Project Health for León
PO Box 1209
Greenville, NC 27835
September 27, 2018
Dear friends and colleagues:
The Project Health for Leon had a board of directors meeting on Thursday, September 6, 2018. As most of you know, Nicaragua has been in severe turmoil for the past few months, including anti-government protests, police, military, and para-military violence with about 450 deaths, damage and burning of homes, restaurants, and businesses, the collapse of tourism and a severe decline in the economy. Because of the danger, and because we did not feel that we could accomplish our treatment goals, we were forced to cancel trips for July (Electrophysiology) and for September (cardiac surgery, catheter-based interventions, cardiac and general clinics, and participation of students and residents). In addition, many physicians have been fired for treating or advocating the treatment of injured and wounded protesters. PHL drafted a letter to the director of our hospital in Leon, supporting the physicians and opposing the ill treatment of physicians and nurses who adhere to their oath to treat the sick and injured. This letter was widely circulated and published in the major newspapers in the country. We have also signed a petition asking for free expression of those who work and attend the universities.
The real question is what to do next. We came up with several possible actions. First, we hope to return to Leon and continue our clinics and programs of advanced treatment. We will have to be sure that our teams are safe, that the hospital is functioning, that there is sufficient equipment, and that our colleagues; including physicians, nurses, and administration are there to work with us. We think that if the situation improves, we will send a small team to investigate the current circumstances and be reasonably sure that these stipulations are in place. Second, we hope to bring a few patients to the U.S. for cardiac surgery and intervention. This is always difficult to arrange, because even though we pay for transportation, passports and visas, and sometimes housing, the hospitals must agree to do the procedures gratis, at a cost usually amounting to $100,000 or more. Dr. David Hannon has arranged for congenital heart surgery at least twice recently and has shown that this can be done. Finally, many Nicaraguan refugees have fled to Costa Rica, and we understand that they are in need of medical evaluation and treatment. If this is true and we can make the proper arrangements, we may take a group to Costa Rica, probably near the Nicaraguan border.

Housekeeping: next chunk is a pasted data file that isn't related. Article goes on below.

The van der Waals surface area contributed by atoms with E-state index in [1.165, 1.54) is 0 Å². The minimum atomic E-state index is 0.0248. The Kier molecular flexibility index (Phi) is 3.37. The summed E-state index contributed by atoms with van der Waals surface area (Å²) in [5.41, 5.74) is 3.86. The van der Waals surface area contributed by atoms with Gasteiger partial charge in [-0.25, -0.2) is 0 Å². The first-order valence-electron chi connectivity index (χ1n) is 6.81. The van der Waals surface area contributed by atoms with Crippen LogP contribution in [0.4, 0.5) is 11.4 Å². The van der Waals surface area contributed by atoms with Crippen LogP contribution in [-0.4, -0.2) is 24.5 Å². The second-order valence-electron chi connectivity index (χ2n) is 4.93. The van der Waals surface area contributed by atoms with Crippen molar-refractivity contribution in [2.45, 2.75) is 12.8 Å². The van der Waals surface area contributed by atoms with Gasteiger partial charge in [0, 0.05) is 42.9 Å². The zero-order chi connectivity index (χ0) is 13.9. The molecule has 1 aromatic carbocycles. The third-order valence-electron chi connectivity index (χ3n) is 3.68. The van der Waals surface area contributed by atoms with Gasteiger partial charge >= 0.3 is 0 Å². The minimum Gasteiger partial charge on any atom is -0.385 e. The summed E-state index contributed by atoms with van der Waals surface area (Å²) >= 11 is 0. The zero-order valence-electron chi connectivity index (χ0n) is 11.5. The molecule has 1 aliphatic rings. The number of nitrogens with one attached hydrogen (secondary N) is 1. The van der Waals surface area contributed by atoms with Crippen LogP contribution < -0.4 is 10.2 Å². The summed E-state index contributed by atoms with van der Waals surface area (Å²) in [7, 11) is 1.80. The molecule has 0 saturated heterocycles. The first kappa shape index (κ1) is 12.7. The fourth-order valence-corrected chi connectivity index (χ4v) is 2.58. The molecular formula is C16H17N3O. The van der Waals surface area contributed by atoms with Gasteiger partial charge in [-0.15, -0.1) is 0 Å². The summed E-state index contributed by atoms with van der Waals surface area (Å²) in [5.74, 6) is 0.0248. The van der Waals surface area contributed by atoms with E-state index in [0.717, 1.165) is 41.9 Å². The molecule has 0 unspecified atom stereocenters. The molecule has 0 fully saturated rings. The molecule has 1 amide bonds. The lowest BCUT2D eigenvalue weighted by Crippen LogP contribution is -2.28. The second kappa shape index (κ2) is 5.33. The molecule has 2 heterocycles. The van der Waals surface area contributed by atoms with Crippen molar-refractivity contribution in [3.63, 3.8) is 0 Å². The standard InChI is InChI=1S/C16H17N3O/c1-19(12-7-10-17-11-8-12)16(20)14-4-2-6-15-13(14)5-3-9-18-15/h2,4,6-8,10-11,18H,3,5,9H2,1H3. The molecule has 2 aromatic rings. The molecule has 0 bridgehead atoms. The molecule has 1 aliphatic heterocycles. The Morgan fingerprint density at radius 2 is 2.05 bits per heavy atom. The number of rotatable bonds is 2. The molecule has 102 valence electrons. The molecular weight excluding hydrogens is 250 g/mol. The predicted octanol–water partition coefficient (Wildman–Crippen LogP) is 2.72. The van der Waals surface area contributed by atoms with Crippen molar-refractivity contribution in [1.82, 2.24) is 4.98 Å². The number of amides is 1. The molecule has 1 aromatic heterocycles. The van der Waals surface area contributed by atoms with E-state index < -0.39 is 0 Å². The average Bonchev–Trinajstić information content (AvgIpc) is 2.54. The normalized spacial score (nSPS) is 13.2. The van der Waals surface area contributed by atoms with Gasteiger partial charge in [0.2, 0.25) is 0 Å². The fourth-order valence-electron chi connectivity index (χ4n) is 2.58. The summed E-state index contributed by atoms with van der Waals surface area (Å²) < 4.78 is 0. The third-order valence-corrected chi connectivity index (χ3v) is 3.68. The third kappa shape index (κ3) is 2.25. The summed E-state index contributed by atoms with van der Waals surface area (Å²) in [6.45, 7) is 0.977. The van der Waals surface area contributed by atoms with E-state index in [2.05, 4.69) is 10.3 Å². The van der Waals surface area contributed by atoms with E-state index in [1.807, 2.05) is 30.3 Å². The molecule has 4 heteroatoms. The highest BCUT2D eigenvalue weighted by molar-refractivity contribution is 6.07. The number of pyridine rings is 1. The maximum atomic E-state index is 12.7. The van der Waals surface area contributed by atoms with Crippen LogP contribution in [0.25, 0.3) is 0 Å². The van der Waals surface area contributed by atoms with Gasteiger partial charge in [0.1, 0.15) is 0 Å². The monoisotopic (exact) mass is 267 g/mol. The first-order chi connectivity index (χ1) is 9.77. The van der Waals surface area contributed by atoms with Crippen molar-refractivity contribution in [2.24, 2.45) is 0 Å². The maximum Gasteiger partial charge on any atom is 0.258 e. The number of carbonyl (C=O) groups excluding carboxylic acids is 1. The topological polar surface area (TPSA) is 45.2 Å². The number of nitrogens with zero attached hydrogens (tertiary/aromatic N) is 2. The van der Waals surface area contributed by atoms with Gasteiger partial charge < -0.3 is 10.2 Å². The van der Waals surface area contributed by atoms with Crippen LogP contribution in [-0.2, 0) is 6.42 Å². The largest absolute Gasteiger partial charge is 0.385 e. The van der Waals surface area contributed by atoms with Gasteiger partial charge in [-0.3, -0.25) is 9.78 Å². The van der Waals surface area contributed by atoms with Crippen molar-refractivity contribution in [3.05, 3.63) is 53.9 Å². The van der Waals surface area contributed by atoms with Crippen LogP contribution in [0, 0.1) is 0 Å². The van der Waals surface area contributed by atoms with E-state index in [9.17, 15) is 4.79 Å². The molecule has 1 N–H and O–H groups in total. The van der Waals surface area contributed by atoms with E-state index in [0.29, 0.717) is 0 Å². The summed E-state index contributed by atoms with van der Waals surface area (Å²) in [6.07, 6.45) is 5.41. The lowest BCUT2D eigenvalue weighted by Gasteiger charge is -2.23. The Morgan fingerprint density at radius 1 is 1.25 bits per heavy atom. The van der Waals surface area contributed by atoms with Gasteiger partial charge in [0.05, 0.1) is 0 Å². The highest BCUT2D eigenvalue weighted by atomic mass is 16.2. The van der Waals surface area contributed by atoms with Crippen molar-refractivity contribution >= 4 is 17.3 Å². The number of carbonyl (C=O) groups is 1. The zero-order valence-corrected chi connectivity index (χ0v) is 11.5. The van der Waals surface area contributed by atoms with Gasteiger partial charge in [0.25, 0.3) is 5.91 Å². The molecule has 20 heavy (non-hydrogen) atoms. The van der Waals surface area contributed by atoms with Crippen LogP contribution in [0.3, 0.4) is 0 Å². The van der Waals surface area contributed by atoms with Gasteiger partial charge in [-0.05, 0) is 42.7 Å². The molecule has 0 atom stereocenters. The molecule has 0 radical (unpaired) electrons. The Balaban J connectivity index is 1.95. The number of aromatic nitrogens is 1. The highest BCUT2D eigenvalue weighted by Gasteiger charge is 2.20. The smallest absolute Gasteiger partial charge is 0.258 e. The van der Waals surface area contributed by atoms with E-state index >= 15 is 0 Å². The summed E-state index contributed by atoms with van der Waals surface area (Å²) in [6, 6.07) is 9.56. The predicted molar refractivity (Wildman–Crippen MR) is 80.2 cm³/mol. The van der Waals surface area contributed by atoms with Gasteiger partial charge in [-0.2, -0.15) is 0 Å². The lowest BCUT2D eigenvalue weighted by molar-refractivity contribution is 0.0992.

We thank you all for your interest, support, and participation. We want you to know that we remain committed to continuing this program, which has been beneficial to many patients in Nicaragua and a wonderful experience to those of us who participate.